Detective Inspector Ian Rutledge brought a cranial stowaway home from the trenches of World War I. Forced by the rigid statutes of military procedure to field-execute a broken man for his refusal to participate in another horrific run at the enemy, Rutledge has his men form a firing squad. In a bit of battlefield irony, due to fatigue and lack of heart, and despite the small target pinned to the large target’s chest, Rutledge must deliver the coup de grace himself. Thus dispatched, Corporal Hamish MacLeod finds continued life in the tortured brain of his dispatcher and, while having a Scotsman’s voice offering running mental commentary doesn’t sound half bad on the face of it, this proves problematic for Inspector Rutledge as he attempts to resume his career with Scotland Yard.
He is unaware that his colleague, Inspector Bowles (who seems to have a few invertebrates in his family tree), has set about engineering the hopeful failure of that attempt as a means to clear the field for his own ambitions. Recognizing the better man, though Rutledge has returned somewhat the worse for wear, Bowles contrives to send him on a politically delicate case involving the gruesome murder of a respected officer at the probable hand of another. For the War Office, and the Monarchy, such an outcome would be a public relations disaster; even if the right suspect turns out to be the one with all the medals, it could be a career-ender for the detective in charge. But on the rainy drive to Upper Streetham, Rutledge is only mindful of his own painful memories and the pithy voice in his head that he desperately hopes he won’t actually answer in front of anyone else. Adding to his discomfiture is the fact that, although ‘shell shock’ appears to be a medically accepted and well-treated condition, it is little understood or tolerated by the public. And so he arrives to sort out the villager’s stories and slights, real or imagined, struggling to uncover the truth about a murder even as he tries to hide the truth about himself.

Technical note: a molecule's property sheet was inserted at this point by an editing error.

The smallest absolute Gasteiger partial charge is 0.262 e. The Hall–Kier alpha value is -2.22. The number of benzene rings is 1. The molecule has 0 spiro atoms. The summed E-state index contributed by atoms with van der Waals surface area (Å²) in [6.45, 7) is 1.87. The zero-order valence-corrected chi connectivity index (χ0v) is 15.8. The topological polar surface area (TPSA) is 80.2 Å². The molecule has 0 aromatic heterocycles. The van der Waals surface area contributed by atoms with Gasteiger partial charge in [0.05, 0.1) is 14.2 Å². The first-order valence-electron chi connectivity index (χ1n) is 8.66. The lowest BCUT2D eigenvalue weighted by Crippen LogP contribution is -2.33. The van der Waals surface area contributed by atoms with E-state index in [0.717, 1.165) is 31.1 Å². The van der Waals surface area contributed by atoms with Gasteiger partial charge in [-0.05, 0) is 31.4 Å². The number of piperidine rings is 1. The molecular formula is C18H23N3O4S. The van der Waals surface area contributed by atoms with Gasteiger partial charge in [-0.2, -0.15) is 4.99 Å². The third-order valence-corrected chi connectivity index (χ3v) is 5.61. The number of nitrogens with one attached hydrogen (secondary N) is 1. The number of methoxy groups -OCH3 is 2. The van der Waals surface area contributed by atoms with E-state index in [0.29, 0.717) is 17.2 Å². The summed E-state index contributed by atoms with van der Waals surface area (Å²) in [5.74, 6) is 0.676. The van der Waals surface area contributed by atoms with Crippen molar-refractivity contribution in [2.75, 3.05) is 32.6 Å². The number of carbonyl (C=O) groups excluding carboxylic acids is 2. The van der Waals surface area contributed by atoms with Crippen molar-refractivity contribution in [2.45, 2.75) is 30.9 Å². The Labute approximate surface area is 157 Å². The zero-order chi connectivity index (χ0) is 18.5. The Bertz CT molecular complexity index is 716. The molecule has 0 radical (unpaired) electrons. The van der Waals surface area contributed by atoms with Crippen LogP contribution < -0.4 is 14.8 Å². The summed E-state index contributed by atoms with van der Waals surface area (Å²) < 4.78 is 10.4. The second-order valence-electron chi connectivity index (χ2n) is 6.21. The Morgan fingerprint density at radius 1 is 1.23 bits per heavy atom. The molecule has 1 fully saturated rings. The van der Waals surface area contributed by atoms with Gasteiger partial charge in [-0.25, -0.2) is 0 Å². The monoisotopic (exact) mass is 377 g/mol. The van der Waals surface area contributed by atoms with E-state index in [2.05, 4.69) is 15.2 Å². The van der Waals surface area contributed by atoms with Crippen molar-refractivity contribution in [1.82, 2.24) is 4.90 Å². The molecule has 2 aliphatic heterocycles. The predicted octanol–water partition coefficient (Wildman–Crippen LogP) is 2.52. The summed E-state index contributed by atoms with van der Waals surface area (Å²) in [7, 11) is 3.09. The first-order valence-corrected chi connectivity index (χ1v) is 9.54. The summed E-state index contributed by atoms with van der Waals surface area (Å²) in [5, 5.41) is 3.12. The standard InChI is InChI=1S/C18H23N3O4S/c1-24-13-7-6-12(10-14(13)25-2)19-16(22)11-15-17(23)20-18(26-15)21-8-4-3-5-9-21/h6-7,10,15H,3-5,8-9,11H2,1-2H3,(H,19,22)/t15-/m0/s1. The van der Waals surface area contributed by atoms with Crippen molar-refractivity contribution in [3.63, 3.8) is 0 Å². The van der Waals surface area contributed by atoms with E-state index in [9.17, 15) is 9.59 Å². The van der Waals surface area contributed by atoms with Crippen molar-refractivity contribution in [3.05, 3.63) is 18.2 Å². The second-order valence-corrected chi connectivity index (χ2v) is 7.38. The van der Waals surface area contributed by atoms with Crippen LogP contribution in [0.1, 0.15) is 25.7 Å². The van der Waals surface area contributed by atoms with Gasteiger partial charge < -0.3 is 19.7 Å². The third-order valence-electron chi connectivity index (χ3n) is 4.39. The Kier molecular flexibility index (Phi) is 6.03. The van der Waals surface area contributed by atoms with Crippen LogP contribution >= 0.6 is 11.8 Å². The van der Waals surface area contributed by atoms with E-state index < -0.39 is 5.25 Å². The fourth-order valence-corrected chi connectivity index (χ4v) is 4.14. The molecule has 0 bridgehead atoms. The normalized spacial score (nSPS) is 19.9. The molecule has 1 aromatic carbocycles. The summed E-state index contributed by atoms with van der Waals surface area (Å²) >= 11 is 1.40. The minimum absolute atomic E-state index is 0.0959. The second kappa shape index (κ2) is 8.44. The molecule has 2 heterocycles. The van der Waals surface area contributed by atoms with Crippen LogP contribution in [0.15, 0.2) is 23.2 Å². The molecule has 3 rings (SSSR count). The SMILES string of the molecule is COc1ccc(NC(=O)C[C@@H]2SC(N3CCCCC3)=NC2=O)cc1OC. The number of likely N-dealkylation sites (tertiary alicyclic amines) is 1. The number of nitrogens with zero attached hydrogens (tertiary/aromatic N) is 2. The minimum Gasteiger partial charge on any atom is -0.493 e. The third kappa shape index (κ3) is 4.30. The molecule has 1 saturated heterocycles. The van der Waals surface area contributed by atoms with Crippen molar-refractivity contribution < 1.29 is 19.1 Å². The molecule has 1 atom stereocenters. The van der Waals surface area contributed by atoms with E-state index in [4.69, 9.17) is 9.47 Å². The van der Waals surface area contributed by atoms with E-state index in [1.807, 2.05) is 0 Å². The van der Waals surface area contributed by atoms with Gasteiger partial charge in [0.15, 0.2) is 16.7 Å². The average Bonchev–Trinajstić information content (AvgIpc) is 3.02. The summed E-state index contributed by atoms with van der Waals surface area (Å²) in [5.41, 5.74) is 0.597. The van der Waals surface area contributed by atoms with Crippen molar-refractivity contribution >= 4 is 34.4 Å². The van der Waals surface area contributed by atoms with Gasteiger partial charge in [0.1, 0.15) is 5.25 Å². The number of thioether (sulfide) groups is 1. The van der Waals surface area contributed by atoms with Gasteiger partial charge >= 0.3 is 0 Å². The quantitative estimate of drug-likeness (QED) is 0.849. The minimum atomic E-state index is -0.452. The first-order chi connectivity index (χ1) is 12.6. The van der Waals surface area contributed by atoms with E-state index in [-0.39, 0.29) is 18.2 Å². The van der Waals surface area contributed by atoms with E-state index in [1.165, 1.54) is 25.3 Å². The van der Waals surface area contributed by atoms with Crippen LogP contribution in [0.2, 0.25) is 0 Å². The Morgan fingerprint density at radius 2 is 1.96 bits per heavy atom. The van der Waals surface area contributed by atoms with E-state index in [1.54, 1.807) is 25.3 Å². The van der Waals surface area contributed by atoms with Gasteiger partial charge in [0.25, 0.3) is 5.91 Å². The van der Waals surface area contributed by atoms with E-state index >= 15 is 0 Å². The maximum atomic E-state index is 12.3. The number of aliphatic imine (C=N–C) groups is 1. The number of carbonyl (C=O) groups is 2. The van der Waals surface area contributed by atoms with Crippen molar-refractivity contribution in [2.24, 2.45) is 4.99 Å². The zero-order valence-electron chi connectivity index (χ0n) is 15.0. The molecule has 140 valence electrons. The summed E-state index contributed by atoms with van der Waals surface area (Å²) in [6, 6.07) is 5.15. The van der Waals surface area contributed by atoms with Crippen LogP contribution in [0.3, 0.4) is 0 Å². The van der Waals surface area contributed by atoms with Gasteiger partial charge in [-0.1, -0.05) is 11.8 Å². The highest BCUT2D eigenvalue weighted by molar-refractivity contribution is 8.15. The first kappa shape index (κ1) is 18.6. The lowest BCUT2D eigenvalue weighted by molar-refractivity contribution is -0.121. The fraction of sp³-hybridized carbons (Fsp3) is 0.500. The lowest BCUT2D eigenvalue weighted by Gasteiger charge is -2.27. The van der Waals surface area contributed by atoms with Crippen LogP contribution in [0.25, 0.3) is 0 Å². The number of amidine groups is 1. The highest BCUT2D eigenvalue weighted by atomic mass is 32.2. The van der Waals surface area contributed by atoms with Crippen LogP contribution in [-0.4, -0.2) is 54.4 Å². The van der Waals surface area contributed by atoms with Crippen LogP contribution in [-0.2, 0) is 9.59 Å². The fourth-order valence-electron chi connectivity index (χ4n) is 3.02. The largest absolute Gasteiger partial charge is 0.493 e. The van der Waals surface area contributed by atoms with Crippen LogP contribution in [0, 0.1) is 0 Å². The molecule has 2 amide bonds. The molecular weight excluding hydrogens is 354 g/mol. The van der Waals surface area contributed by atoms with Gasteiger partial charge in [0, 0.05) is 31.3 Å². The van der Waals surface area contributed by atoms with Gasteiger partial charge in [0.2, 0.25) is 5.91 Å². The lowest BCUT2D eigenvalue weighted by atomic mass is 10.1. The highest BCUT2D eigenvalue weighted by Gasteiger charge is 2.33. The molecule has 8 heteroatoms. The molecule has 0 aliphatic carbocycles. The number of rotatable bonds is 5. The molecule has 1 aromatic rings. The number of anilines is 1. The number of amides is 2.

My inner clinician is curious to know how Rutledge will continue to deal with Hamish’s observations and wry asides. Despite the obvious annoyance, Hamish seems to serve a therapeutic purpose as a sort of caretaker for the instinctive assessments Rutledge was known for before the war but was sure he’d lost. This is the first book of eleven in the series written by this (surprise! American) mother-and-son collaboration. It is a worthy addition to the genre of wartime mysteries that couple the psychological and moral adjustments imposed by war with the more mundane murderous impulses that appear to seethe beneath the quiet façade of normal English life.